The Future of Politics: Four Kenyan Women To Watch Now

It is still rare to find significant numbers of women in Kenyan politics. And with a constitutional provision calling for legislation guaranteeing no more than two-thirds of political representation be of the same gender, the potential gains for women in politics is unprecedented.

But having failed at its first chance to bring this provision (Article 81(b)) into law, Parliament has a second chance to do the constitutionally right thing by August 27, 2016.

As we wait, Dhako Media decided to look at young Kenyan women who have made their mark in politics already. You will be inspired by their achievements and their stories of perseverance. These are the four women in politics you should be watching now.

Naisula Lesuuda

32, Samburu

As the youngest serving Kenyan Senator, Naisula Lesuuda has been a major force in Samburu County since she took office in 2013. Her leadership skills have been noticed as she is also the deputy chair of the Kenya Women Parliamentary Association, which facilitates networking among women parliamentarians.

But some of her biggest contributions to Samburu County are outside the political arena. In 2013, she founded the Naisula Lesuuda Peace Foundation, an organization that works to promote peace and the empowerment of youth and women.

Before politics, Lesuuda worked as a journalist, at time in which she co-founded the Peace Caravan, an initiative that advocates for reporting peace-related news. As a result of her work with the organization, she was awarded the Order of the Grand Warrior of Kenya in 2010, making her the youngest woman to ever to receive the award.

Priscilla Nyokabi

37, Nyeri

Priscilla Nyokabi is currently Nyeri County Women’s Representative to the National Assembly. In the three years since she was elected, Hon. Nyokabi has shown she is a dogged champion of women and human rights. In 2015, for example, she sponsored an Access to Information Bill in Parliament that enforces the right of every citizen to access government information. The bill is now in its final stages of being passed into law.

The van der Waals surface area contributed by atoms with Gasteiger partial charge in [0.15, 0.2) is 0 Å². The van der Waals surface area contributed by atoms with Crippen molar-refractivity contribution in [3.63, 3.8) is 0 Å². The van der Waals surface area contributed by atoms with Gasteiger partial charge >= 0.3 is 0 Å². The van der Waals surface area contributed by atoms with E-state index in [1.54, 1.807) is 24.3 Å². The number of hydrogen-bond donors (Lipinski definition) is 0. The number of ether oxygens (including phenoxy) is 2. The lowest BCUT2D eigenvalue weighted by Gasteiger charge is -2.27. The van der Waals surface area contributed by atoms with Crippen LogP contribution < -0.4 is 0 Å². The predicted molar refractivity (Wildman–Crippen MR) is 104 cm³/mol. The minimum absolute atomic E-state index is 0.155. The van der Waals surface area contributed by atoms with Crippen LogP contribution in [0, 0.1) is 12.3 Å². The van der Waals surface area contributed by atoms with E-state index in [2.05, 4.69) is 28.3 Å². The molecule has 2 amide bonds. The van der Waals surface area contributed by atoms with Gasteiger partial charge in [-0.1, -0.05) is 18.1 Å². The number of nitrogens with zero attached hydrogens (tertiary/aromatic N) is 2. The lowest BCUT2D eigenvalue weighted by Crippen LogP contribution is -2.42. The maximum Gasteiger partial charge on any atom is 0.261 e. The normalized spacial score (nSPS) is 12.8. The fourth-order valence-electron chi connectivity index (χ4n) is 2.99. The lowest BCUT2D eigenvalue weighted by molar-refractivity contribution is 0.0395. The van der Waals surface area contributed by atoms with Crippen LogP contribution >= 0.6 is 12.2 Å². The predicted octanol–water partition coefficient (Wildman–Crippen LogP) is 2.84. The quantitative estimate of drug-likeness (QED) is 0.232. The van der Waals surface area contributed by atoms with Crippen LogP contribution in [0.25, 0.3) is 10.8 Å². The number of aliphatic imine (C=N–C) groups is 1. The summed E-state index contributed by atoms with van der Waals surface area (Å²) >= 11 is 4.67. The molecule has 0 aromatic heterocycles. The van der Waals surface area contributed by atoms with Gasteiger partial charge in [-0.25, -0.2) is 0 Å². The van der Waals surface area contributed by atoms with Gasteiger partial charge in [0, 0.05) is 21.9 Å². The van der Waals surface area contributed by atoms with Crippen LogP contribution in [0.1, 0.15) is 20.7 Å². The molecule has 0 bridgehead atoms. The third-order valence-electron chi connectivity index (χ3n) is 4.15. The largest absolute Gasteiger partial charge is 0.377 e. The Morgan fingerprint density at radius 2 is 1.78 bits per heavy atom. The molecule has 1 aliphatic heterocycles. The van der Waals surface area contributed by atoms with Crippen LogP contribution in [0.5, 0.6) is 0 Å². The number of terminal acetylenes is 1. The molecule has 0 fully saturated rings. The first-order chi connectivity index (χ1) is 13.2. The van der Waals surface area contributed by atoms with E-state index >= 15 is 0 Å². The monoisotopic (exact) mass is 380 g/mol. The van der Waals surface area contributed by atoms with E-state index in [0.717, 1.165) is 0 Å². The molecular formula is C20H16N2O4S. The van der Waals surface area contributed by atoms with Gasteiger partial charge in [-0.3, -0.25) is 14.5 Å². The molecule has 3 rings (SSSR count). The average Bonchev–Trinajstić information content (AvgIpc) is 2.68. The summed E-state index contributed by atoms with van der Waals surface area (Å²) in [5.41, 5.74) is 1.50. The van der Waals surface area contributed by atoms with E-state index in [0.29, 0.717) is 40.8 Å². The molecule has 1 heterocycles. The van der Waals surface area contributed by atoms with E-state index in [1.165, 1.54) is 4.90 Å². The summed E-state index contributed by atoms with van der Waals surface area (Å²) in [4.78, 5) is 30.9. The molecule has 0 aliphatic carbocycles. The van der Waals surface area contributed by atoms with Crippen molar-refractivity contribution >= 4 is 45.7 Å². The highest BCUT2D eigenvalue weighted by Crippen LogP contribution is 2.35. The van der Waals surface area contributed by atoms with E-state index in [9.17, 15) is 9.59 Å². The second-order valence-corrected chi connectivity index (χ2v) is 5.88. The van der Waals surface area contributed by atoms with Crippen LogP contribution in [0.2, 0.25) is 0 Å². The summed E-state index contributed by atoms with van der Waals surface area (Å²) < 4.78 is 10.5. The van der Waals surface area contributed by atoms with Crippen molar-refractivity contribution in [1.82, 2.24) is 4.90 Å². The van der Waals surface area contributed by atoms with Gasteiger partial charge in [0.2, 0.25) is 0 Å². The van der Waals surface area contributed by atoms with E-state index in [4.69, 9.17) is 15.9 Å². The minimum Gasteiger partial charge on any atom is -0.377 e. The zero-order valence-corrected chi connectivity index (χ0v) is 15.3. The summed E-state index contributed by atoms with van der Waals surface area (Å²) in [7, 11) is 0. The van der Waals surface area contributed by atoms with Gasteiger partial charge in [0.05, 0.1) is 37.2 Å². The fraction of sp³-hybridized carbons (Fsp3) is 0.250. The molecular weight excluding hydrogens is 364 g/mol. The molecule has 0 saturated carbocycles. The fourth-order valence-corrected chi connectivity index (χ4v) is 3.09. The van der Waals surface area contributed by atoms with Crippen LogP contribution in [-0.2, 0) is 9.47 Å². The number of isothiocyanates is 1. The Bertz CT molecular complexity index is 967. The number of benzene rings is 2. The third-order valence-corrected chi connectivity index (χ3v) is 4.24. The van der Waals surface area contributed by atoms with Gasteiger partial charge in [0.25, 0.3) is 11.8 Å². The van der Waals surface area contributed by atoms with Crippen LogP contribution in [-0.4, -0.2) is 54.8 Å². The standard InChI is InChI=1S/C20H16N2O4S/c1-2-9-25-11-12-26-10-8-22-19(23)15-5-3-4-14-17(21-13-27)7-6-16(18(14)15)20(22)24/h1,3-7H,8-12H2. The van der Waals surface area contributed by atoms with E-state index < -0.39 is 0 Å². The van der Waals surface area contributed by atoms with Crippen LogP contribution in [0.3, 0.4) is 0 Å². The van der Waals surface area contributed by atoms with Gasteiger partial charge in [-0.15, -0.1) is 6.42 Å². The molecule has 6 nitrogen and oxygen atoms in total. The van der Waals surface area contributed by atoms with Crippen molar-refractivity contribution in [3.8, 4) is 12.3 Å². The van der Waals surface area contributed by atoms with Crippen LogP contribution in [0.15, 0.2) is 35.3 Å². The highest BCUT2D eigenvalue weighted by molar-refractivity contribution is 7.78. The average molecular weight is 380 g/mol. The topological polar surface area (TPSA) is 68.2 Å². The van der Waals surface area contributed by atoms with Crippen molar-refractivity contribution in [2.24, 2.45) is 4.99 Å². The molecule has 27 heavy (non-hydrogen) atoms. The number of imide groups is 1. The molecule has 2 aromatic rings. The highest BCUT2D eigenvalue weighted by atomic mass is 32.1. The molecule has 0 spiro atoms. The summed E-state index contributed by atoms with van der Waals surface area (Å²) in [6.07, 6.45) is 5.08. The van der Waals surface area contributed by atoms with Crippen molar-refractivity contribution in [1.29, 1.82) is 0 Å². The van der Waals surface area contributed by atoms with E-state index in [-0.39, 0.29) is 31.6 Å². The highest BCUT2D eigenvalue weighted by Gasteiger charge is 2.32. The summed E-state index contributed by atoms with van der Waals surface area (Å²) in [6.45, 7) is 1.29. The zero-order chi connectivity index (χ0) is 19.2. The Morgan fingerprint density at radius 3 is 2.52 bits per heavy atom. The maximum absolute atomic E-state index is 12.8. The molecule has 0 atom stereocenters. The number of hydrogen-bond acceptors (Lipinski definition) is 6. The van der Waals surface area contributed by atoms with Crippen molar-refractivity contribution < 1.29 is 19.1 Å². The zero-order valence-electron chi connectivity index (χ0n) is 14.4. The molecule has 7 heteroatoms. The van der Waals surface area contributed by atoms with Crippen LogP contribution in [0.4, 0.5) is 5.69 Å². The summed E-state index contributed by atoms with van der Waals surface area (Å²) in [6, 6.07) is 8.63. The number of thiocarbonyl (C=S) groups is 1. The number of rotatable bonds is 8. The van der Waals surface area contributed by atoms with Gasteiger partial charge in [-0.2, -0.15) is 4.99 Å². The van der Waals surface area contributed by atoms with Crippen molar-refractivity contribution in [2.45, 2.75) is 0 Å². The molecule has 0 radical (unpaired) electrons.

A lawyer-by-training, Nyokabi served as the executive director of Kituo cha Sheria, a human rights and legal aid NGO. She also served as the deputy presiding officer Eastern Africa in the African Union Permanent Assembly of the Civil Society (AU ECOSOC) and as a Media Council of Kenya complaints commissioner.

In both 2010 and 2011, she was nominated by Business Daily as one of the Top 40 under 40 women excelling in their career.

“I am a humble villager who worked hard to be what I am,” she told Business Daily. “The disconnect between me and my political detractors is that I am in public servitude as a leader seeking to mould as many as humanly possible.”

Pollyne Owoko

39, Siaya

Pollyne Owoko is the Executive Director of the Forum for Young Women in Politics (FYWP) since 2013, an organization that identifies and empowers young women to run for political office and government appointments.

Before FYWP, she was the ICT and e-Government head in Nakuru County, so there is always speculation that she herself will jump back into the political ring once more. We’re here for it!

Alice Wambui Ng’ang’a

39, Thika

Perseverance could be Alice Wambui Ng’ang’a’s middle name. Having twice lost an election bid to represent Thika in the National Assembly, she kept going until she was elected in 2013.

As the first female MP from Kiambu, she countered discrimination from the county’s own governor who attacked her legitimacy to run for office because she was an unmarried woman. She stood unwavered and told the Daily Nation that “Thika people knew I was a single mother before they gave me 73,000 votes. One cannot purport to tell them they were wrong,” and further that she is “awfully persistent. I never lose focus on what I want. I only change tactics”.

We are searching for the next young female politicians that will run East Africa. Did we miss anyone?

Esther Kariuki is a lawyer and writer. She has written for UP Nairobi and is currently working on her first short story collection.

One clap, two clap, three clap, forty?

By clapping more or less, you can signal to us which stories really stand out.